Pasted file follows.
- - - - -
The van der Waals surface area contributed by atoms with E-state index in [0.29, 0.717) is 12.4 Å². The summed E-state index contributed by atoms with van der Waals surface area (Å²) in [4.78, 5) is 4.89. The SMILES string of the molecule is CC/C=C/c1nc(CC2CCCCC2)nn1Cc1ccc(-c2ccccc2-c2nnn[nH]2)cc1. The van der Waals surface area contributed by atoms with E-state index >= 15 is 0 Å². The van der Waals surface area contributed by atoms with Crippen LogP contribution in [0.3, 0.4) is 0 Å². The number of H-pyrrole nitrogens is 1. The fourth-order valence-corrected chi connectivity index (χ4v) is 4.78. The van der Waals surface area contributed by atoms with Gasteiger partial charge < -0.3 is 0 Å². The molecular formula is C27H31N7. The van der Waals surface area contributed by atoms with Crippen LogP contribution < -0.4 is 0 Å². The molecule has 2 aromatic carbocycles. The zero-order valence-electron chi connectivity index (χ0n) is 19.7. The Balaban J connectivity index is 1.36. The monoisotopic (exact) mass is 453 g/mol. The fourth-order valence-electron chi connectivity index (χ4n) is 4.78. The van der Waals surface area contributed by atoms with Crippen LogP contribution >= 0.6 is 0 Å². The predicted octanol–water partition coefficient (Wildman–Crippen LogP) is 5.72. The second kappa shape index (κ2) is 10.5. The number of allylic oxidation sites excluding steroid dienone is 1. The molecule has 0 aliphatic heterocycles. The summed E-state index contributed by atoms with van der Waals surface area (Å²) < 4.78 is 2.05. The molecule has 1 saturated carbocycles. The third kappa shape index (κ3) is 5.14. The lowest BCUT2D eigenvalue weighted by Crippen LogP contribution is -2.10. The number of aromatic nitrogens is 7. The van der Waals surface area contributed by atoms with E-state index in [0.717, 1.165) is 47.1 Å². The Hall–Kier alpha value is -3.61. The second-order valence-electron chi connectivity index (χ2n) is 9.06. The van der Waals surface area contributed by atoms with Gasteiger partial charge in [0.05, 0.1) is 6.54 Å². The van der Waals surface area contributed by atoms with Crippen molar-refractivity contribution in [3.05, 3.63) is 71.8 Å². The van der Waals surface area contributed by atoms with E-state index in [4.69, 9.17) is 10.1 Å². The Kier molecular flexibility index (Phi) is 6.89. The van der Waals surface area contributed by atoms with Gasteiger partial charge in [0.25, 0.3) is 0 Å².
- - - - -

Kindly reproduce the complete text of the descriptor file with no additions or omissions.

The van der Waals surface area contributed by atoms with E-state index in [0.29, 0.717) is 12.4 Å². The summed E-state index contributed by atoms with van der Waals surface area (Å²) in [4.78, 5) is 4.89. The SMILES string of the molecule is CC/C=C/c1nc(CC2CCCCC2)nn1Cc1ccc(-c2ccccc2-c2nnn[nH]2)cc1. The van der Waals surface area contributed by atoms with E-state index >= 15 is 0 Å². The van der Waals surface area contributed by atoms with Crippen LogP contribution in [0.3, 0.4) is 0 Å². The number of H-pyrrole nitrogens is 1. The fourth-order valence-corrected chi connectivity index (χ4v) is 4.78. The van der Waals surface area contributed by atoms with Gasteiger partial charge < -0.3 is 0 Å². The molecular formula is C27H31N7. The van der Waals surface area contributed by atoms with Crippen LogP contribution < -0.4 is 0 Å². The molecule has 2 aromatic carbocycles. The zero-order valence-electron chi connectivity index (χ0n) is 19.7. The Balaban J connectivity index is 1.36. The monoisotopic (exact) mass is 453 g/mol. The fourth-order valence-electron chi connectivity index (χ4n) is 4.78. The van der Waals surface area contributed by atoms with Crippen LogP contribution >= 0.6 is 0 Å². The predicted octanol–water partition coefficient (Wildman–Crippen LogP) is 5.72. The second kappa shape index (κ2) is 10.5. The number of allylic oxidation sites excluding steroid dienone is 1. The molecule has 0 aliphatic heterocycles. The summed E-state index contributed by atoms with van der Waals surface area (Å²) < 4.78 is 2.05. The molecule has 1 saturated carbocycles. The third kappa shape index (κ3) is 5.14. The lowest BCUT2D eigenvalue weighted by Crippen LogP contribution is -2.10. The number of aromatic nitrogens is 7. The van der Waals surface area contributed by atoms with E-state index in [0.717, 1.165) is 47.1 Å². The Hall–Kier alpha value is -3.61. The second-order valence-electron chi connectivity index (χ2n) is 9.06. The van der Waals surface area contributed by atoms with Gasteiger partial charge in [0.05, 0.1) is 6.54 Å². The van der Waals surface area contributed by atoms with Crippen molar-refractivity contribution in [3.05, 3.63) is 71.8 Å². The van der Waals surface area contributed by atoms with E-state index in [4.69, 9.17) is 10.1 Å². The Kier molecular flexibility index (Phi) is 6.89. The van der Waals surface area contributed by atoms with Gasteiger partial charge in [0.25, 0.3) is 0 Å².